More details of the federal government's COVID-19 vaccine deals have been revealed with confirmation most Australians will still be waiting until mid-2021 even if the two candidates are approved.
The government announced $1.7 billion to support a 'web' of agreements involving CSL and AstraZeneca.
The bulk of the $1.7 billion, potentially around $1.5 billion, will go to support and procure the UQ vaccine as well as to fund CSL's capital requirements so that it can manufacture the AstraZeneca-Oxford candidate.
"The Australian Government will provide funding to support CSL’s readiness to manufacture AZD1222, thus expanding Australia’s on-shore COVID-19 vaccine manufacturing capabilities," said CSL in a statement.
"This funding will be used to establish at-risk components required to produce the commercial manufacture of a recombinant vector-based COVID19 vaccine, including the acquisition of specialised equipment, recruitment, training and redeployment of personnel and retooling and reconfiguration of existing manufacturing facilities to Good Manufacturing Practice (cGMP) standards."
At a media conference in Canberra yesterday, Prime Minister Scott Morrison and Health Minister Greg Hunt said Australia will be amongst the first countries to access a vaccine if the candidates are approved.
The US, UK, Japan and South Korea are amongst countries anticipating access to a vaccine before the end of 2020. They have agreements that guarantee the delivery of significant vaccine dose numbers, if they are approved, before the end of 2020.
CSL said the first doses of the UQ vaccine are "scheduled for release from mid-2021 following successful clinical trials."
CSL said the first doses of the AstraZeneca-Oxford candidate it has been contracted to manufacture are "planned for release to Australia early next year". It said it will schedule production "around" the UQ vaccine.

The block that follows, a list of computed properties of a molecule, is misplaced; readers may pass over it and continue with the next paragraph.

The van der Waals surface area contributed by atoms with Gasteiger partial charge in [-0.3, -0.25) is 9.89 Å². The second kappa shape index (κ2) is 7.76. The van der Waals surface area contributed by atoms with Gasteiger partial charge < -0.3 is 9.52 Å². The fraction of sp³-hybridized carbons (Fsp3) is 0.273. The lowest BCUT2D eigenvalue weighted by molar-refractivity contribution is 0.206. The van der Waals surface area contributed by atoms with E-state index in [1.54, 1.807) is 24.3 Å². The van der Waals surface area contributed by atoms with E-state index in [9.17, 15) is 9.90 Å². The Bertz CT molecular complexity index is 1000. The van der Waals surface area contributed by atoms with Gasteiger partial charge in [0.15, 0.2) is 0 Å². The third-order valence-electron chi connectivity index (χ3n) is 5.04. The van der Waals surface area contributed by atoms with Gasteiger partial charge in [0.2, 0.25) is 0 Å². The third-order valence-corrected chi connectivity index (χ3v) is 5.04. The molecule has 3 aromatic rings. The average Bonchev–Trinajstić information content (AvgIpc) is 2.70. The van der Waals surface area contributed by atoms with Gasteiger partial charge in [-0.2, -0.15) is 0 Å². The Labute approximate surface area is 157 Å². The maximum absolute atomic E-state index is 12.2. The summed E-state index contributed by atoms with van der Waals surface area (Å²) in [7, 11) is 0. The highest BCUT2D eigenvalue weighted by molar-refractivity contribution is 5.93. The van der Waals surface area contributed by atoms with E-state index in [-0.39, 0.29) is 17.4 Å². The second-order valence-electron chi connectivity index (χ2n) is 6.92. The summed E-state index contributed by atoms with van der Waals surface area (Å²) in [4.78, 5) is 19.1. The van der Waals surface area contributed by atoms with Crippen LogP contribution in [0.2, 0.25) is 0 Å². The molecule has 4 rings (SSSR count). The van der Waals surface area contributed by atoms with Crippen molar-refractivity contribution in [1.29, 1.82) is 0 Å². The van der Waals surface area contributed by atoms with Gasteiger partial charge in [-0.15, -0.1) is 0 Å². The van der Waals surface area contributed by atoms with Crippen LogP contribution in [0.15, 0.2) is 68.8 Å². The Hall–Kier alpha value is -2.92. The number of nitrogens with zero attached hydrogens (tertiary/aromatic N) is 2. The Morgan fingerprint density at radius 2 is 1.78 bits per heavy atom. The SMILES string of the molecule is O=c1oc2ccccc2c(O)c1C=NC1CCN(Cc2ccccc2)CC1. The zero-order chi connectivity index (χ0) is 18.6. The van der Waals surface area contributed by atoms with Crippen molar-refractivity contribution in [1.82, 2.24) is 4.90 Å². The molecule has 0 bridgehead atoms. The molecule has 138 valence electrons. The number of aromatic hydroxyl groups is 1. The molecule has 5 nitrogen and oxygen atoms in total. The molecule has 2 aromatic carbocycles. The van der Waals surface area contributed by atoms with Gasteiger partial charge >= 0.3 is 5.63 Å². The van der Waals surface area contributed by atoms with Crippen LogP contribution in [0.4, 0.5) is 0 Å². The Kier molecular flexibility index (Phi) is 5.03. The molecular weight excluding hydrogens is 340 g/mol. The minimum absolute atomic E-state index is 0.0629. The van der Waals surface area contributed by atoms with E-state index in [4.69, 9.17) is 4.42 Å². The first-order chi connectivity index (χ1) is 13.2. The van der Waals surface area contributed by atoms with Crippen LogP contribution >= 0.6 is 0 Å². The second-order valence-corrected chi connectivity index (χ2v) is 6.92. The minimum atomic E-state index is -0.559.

CSL will produce the bulk product of the AstraZeneca-Oxford candidate at the Behring facility but it will be finished at another one of the company's Melbourne-based facilities.
Department of Health secretary Professor Brendan Murphy recently told the COVID-19 Senate inquiry it would take CSL a "very short period of time...it would probably be some weeks" to repurpose a facility to manufacture the AstraZeneca-Oxford candidate.
In a statement yesterday, AstraZeneca also said CSL will produce the first doses of its vaccine in early 2021 and the remaining "doses over the following months."
"Final delivery is due by September 2021," it said.
Country president of AstraZeneca Australia and New Zealand, Liz Chatwin, said, “Further to our agreement with Government, we have finalised arrangements with CSL to manufacture approximately 30 million doses of AZD1222 in Australia, in addition to 3.8 million doses sourced from overseas.
“Approximately 34 million doses will be supplied to the Australian Government, reflecting AstraZeneca’s global commitment to ensure broad and equitable access to this vaccine against COVID-19, at no profit during the pandemic.”
If the candidate is approved, the 3.8 million doses "sourced from overseas" are expected to be the first distribute and administered in Australia.